Fantasy responded nevertheless. At the low end of culture, in the pulp magazines (such as
), weird fiction shared with Surrealism a conception of modern, orderly, scientific rationality that was in fact saturated with the uncanny.
This new “scientific” uncanny informs Lovecraft’s attempt to embed his horrors in an accurate (or at least plausible) cosmology, chemistry, geology, biology. He uses theories that were, at the time, cutting-edge (the discussion of plate tectonics, for example, was still very much a live issue). In this story and elsewhere, then, Lovecraft pilfered from science. (Science is now, in fact, repeating the favor: one recent nonfiction account of a paleontologist’s sojourn in Antarctica is titled
Mountains of Madnes
At the Mountains of Madness,
the core science of his materialist horror is biology, with that grotesque, meticulously reported anatomy lesson, that precise itemization of the impossible.
There is, however, a paradox in the weird bodies Lovecraft imagines. Though his conception of the monstrous and his approach to the fantastic are utterly new, he pretends that they are not.
“Arrangement reminds one of certain monsters of primal myth,” says the scientist Lake as he first examines the creatures he has found under the ice, “especially fabled Elder Things in
.” In fact,
is a book Lovecraft invented in his fiction, and in citing it, the author refers to a supposed body of folklore and literature that does not exist. In doing so, he actually seems to undercut the originality of his own creations. Given that it is precisely the implacable unfamiliarity of these monsters that is one of the most potent sources of their uncanny affect, this seems to be a perverse move.
There are, however, reasons for the maneuver. As his essay “Supernatural Horror in Literature” makes plain, Lovecraft is acutely conscious of the horror tradition, particularly the Gothic. A key technique of Gothic, with its revenants, skeletons, ghosts, antique places, and mythical monsters, is the notion of haunting. With the archaeological unearthing of the remains of the Old Ones, Lovecraft taps into that “traditional” horror, of the moment of unburial, the return of the repressed. This of course requires him to assert that something was buried in the first place. Hence Lovecraft’s peculiar maneuver of positing something profoundly, brilliantly new, then stroking his chin and saying “That reminds me of . . .”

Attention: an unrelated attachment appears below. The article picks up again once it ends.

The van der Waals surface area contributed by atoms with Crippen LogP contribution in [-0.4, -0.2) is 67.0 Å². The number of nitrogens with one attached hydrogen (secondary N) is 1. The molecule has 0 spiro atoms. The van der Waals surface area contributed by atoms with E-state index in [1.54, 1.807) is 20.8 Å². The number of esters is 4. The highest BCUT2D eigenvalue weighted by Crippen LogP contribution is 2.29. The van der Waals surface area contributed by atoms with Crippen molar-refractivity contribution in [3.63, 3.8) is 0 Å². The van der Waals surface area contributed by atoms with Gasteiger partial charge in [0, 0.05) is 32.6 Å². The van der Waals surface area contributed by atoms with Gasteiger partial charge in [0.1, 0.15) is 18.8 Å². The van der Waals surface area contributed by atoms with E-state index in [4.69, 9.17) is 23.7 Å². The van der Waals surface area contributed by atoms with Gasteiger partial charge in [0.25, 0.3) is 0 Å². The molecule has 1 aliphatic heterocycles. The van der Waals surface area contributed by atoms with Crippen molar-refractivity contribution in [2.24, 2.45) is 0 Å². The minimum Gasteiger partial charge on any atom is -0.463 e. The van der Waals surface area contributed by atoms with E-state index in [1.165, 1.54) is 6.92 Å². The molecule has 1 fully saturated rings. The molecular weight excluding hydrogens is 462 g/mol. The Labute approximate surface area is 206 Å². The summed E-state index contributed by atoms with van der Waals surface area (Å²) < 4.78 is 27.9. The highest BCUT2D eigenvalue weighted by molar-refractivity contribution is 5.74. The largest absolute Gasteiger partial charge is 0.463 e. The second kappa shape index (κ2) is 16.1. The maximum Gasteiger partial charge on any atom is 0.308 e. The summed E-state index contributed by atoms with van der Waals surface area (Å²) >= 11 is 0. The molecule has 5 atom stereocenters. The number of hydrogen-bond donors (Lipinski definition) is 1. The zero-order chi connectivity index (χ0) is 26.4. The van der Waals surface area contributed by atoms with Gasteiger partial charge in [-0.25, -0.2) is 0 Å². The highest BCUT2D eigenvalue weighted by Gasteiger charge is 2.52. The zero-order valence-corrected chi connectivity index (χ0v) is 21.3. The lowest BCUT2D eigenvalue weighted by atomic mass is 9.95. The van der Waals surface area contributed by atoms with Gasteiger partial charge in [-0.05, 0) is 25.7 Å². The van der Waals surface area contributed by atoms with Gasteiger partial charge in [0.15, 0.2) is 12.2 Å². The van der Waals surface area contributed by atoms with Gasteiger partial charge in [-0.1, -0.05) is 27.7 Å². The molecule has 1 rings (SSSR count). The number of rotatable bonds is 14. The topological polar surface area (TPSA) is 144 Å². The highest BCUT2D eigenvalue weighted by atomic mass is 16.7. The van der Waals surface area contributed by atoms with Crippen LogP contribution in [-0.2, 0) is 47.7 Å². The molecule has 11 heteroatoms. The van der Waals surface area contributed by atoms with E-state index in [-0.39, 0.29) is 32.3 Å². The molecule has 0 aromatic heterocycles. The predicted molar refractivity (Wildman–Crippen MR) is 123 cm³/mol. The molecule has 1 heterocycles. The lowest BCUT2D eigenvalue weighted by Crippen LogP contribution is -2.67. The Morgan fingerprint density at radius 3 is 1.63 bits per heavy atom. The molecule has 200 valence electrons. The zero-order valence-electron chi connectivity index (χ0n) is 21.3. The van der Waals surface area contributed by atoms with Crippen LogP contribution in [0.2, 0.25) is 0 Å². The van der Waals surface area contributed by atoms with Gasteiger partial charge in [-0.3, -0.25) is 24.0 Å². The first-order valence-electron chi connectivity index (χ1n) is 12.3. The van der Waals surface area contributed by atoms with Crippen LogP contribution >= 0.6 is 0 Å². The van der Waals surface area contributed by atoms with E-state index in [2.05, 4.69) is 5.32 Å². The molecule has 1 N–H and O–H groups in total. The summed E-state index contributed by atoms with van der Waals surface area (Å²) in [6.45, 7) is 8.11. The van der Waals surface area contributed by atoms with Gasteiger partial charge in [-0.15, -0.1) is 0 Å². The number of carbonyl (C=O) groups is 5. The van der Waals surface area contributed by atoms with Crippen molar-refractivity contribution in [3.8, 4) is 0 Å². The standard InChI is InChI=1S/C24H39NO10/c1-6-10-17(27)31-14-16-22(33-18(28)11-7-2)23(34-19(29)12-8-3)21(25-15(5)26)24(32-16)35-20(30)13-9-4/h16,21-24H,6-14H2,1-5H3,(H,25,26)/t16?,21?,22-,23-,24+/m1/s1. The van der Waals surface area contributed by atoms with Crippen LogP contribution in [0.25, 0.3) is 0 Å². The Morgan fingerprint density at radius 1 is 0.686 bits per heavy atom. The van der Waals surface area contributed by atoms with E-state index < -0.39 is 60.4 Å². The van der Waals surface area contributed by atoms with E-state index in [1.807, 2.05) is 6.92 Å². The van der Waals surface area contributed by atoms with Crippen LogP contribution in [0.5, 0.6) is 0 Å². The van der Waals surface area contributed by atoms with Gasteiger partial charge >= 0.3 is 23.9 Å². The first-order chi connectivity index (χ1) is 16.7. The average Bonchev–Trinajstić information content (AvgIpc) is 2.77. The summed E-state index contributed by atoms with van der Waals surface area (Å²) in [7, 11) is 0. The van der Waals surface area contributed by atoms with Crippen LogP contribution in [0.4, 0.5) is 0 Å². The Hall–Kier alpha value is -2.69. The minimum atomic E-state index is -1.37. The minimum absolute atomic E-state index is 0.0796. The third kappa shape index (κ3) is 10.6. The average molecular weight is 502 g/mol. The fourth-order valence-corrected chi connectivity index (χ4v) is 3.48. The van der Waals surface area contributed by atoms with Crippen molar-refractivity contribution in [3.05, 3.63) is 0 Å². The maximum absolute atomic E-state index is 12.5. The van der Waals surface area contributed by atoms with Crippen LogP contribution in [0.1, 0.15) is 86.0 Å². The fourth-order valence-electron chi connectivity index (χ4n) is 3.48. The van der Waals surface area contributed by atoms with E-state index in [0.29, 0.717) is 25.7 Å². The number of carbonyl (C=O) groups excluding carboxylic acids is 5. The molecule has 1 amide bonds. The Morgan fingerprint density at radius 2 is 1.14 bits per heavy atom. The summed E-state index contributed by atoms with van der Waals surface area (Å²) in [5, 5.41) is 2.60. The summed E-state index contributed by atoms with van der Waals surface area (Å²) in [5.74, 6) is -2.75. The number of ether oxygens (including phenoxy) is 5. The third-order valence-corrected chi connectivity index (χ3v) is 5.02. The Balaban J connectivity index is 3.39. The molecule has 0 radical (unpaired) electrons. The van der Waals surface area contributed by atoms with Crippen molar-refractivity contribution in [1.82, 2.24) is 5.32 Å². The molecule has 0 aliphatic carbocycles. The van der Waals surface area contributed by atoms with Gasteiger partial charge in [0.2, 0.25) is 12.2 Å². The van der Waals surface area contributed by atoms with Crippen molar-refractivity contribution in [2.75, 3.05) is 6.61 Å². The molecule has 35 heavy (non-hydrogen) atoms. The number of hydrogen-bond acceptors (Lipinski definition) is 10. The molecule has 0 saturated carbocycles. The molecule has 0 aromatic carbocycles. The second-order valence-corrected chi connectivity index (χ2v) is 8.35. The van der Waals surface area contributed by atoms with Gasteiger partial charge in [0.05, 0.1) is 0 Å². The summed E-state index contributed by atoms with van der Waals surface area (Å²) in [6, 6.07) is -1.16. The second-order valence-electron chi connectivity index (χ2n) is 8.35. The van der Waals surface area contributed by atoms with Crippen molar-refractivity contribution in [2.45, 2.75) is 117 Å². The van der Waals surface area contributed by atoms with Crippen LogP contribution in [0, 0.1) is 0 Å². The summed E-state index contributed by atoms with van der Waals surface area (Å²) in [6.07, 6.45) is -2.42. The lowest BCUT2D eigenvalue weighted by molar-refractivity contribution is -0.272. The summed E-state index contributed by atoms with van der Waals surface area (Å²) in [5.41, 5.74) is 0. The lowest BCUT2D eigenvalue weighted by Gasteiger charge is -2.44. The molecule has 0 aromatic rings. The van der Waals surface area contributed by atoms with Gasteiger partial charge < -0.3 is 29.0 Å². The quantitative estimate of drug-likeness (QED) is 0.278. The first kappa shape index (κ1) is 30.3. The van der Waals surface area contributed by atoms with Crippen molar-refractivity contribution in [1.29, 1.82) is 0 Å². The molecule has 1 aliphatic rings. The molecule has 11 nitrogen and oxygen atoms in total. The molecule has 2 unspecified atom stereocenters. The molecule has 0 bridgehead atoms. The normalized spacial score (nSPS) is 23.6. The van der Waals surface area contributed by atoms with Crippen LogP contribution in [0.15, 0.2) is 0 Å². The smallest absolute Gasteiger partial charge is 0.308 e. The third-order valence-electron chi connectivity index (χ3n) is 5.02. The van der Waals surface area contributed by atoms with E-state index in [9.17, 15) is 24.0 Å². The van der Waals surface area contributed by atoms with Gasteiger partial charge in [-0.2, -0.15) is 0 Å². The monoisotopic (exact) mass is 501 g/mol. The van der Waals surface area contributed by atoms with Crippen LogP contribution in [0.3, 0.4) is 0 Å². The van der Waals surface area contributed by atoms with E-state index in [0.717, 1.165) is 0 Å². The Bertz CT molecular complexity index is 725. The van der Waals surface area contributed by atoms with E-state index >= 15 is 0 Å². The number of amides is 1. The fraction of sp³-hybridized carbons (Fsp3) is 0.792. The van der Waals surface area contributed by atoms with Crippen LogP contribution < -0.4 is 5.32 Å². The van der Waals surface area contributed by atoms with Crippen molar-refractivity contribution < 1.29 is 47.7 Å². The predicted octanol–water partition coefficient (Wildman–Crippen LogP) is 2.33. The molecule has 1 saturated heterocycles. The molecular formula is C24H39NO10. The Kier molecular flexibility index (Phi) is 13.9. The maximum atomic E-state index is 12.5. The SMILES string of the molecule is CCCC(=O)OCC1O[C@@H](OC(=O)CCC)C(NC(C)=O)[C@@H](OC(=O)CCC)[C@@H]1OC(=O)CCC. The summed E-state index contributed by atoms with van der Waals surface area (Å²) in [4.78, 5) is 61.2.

Lovecraft is pulled to do this in part by the “scientism,” the materialist articulation, of his vision, which embeds horror in material reality. Though a key driver behind this new form of weird was the specific political/cultural apocalypse of the war, in its own aesthetics a materialist “scientific” weird implies a universe that has
been monstrous and implacable. Lovecraft’s uncanny, in other words, expresses this radically new crisis precisely by depicting an eternal and unsympathetic uncanny.
This is the paradox in this utterly new kind of fantasy. In expressing the “supernatural” in materialist terms, Lovecraft will not use the standard figures of supernature, with all their mythic baggage. But his materialism means it is not just in his creatures that horror lies, but in the material reality of which they are part—and that awe-ful reality is eternal. Lovecraft’s radical innovations must seem to have resonated for eons.
3. “GREAT GOD! THIS IS AN AWEFUL PLACE.”
Robert Falcon Scott (Scott of the Antarctic) recorded the sentiment above in his diary as a way of describing Antarctica. It may be that the misspelling is apocryphal, but it is nonetheless apt.
The Antarctic has long been an invaluable setting for not just the awful but the awe-f, and thus the awesome. Apart from its literary usefulness as a far-off, inhospitable place that isolates any and all visitors, it offers the stark symbolism of being a great blank space, a continent-wide white screen on which the human mind can project its fears.
From a young age, Lovecraft was fascinated by the Antarctic. As a child he avidly followed journeys of polar explorers, and he was an aficionado of Antarctic fiction. The most obvious of the influences on
At the Mountains of Madness
is the story he explicitly refers to throughout: Poe’s
The Narrative of Arthur Gordon Pym of Nantucket
(1850), a peculiar, rambling, brilliant work of maritime adventure and mythicized southern pole. Lovecraft takes from Poe his bizarre giant birds and the cry “Tekeli-li!,” which is incomparably more terrifying the second novel around.
However, we know that when he was very young, Lovecraft also read and enjoyed a vastly inferior polar work, W. Frank Russell’s
The Frozen Pirate.
This forgettable piece is interesting for one important reason: its narrative revolves around cryonics, freezing a pirate for fifty years. (He wakes, of course.) Add to the continent’s blankness this preserving power of the cold, thus allowing our supposed atavistic and repressed anxieties to be put on ice, and the Antarctic becomes almost vulgarly overdetermined as a site for psychically anxious fictions.